Fiji History and Politics

According to, Fiji is an island country in Oceania, made up of 322 islands and about 500 islets, located in the southern Pacific Ocean.


The main island of Fiji is known as Viti Levu, and it is from it that the name Fiji derives, since its common pronunciation in English sounds like that in the neighboring islands of Tongay also comes from the Latin vitis which means ‘vine’.

The first residents of Fiji arrived from Southeast Asia long before they were discovered by European explorers in the 17th century.

However, it was not until the 19th century that Europeans came to the islands to settle permanently. The islands came under British control as a colony in 1874. Independence was granted in 1970, although Queen Elizabeth II continued to reign in the country. In 1987 a coup d’état would enact the Republic, which remains today. A new constitution was made, egalitarian between the two great ethnic groups of the country, Indians and the native Fijians.

Ten years later, in 2000, a native nationalist George Speight committed a coup that was countered by another by Frank Bainimarama that restored democratic normality by imposing Laisenia Qarase as prime minister.

The 4 of December of 2006, Commodore Bainimarama makes a coup d’etat against Qarase. Bainimarama had turned against the government because of Qarase’s clemency towards Speight’s coup plotters. The troops surrounded Qarase’s residence, cutting it off from the rest of the capital.

Armed men formed barricades throughout the capital, including around Qarase’s office. The soldiers also attacked police stations and seized the weapons of the only armed police unit, in addition to disarming Qarase’s own bodyguards.

The 1 of September of 2009, Fiji is fully suspended from the Commonwealth, a refusal to give in to demands to call elections in the year 2010.


Fiji has been a republic since 1987 after a coup in which executive power passed from the British governor to a Council of Ministers headed by a prime minister. The 1990 Constitution was drafted for native Fijians to monopolize the country’s political power but was amended in 1997 allowing non-natives greater participation.

The President is the head of state, currently Epeli Nailatikau, elected by a Grand Council of Chiefs, an entity with rather limited powers except in the event of a crisis. The prime minister, Josaia Vorege Bainimarama, has to be elected by majority by the parliament with the arbitration of the president and is the one who directs the government. The parliament is bicameral, there is a Senate with 34 seats (24 of which were reserved for the natives of the Fiji Islands of Melanesia, 9 for the population of other races and 1 for the Polynesian island of Rotuma) and a Congress of 70 seats (37 for natives of Fiji, 27 for citizens of Indian origin, 5 for representatives of other ethnic groups and 1 for the island of Rotuma). The legal system is based on the British one.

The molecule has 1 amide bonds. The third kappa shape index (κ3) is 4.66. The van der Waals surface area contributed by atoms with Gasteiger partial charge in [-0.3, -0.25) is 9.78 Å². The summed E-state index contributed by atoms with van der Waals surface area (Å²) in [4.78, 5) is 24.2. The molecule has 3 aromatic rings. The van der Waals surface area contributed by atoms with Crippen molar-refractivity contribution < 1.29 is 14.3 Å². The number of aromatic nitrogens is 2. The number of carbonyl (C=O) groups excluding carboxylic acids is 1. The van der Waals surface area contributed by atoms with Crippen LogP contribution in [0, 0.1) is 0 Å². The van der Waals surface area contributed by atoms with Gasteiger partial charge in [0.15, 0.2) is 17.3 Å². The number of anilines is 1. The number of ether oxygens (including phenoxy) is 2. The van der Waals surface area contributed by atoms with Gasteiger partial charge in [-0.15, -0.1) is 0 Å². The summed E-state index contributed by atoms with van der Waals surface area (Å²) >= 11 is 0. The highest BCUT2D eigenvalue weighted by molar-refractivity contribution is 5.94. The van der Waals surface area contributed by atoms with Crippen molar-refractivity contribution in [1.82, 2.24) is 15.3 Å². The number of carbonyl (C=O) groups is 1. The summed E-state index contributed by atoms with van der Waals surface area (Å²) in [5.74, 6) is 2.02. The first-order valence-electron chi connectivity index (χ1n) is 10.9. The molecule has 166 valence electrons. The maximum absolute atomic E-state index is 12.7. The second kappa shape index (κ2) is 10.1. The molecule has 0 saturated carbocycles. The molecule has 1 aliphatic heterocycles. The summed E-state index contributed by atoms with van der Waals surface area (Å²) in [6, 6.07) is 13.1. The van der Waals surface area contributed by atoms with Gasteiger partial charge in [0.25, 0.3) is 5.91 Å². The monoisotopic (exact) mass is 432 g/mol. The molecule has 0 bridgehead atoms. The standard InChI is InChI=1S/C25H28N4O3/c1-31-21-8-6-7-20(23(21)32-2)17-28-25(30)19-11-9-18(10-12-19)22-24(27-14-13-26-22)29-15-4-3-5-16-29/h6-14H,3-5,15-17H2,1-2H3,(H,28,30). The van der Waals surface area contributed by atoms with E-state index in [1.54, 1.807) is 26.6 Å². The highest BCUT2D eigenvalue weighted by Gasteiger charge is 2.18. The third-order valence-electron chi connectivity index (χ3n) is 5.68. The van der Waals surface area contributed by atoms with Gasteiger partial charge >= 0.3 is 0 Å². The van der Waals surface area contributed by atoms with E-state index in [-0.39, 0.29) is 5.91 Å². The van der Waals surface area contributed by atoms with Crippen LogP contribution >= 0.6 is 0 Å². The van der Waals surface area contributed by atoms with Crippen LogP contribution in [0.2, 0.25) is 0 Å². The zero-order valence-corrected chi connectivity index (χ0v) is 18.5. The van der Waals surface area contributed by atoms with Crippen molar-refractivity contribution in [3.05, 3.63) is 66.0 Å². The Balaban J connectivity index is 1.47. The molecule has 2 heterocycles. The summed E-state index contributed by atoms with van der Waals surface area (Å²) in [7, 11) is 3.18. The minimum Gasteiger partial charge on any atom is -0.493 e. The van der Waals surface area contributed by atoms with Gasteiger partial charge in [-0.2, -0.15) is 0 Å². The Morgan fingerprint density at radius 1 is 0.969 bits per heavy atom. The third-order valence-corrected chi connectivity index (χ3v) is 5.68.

2006 coup

Due to corruption in the government, Commodore Josaia Voreqe (Frank Bainimarama) of the Fiji Military Forces struck on December 5, 2006 against the prime minister he had installed after the 2000 coup.

He assumed the powers of the Presidency and dissolved Parliament, preparing the ground for the military to take command. The coup was the culmination of weeks of speculation after the conflict between the prime minister and the commodore. To date, the situation has not returned to normal, with serious consequences such as the 2009 expulsion from the Pacific Islands Forum and the Commonwealth of Nations.

Political-administrative organization

Fiji is divided into four administrative divisions, which in turn are subdivided into fourteen provinces:

  • Central Division: Naitasiri, Namosi, Rewa, Serua and Tailevu.
  • West Division: Ba, Nadroga-Navosa and Ra.
  • East Division: Kadavu, Lau and Lomaiviti.
  • North Division: Bua, Cakaudrove and Macuata.


This multiracial city that became the official capital of Fiji in 1877 This place was under British rule until 1952, so when you walk through its streets you can see the remnants of colonial architecture, including the Government Building that was built in 1939, and the luxurious Grand Pacific Hotel that opened in 1914, but sadly hasn’t been accessible since 1992.

Another place is Albert Park. Australian aviation pioneer Charles Kingsford Smith landed his Fokker VII-3M three-engine plane here? Yes, this happened in 1928 during a trip from California to Hawaii. In honor of him, the national airport was also baptized with that name. Inside the park you can find the Thurston Botanical Gardens, inaugurated in 1913. This garden is full of flora and the entire South Pacific region. Inside the Albert Park you will also find the Museum of Fiii. The Museum houses an extensive collection of archaeological remains, Fijian artifacts, and displays of local tradition.

Fiji History

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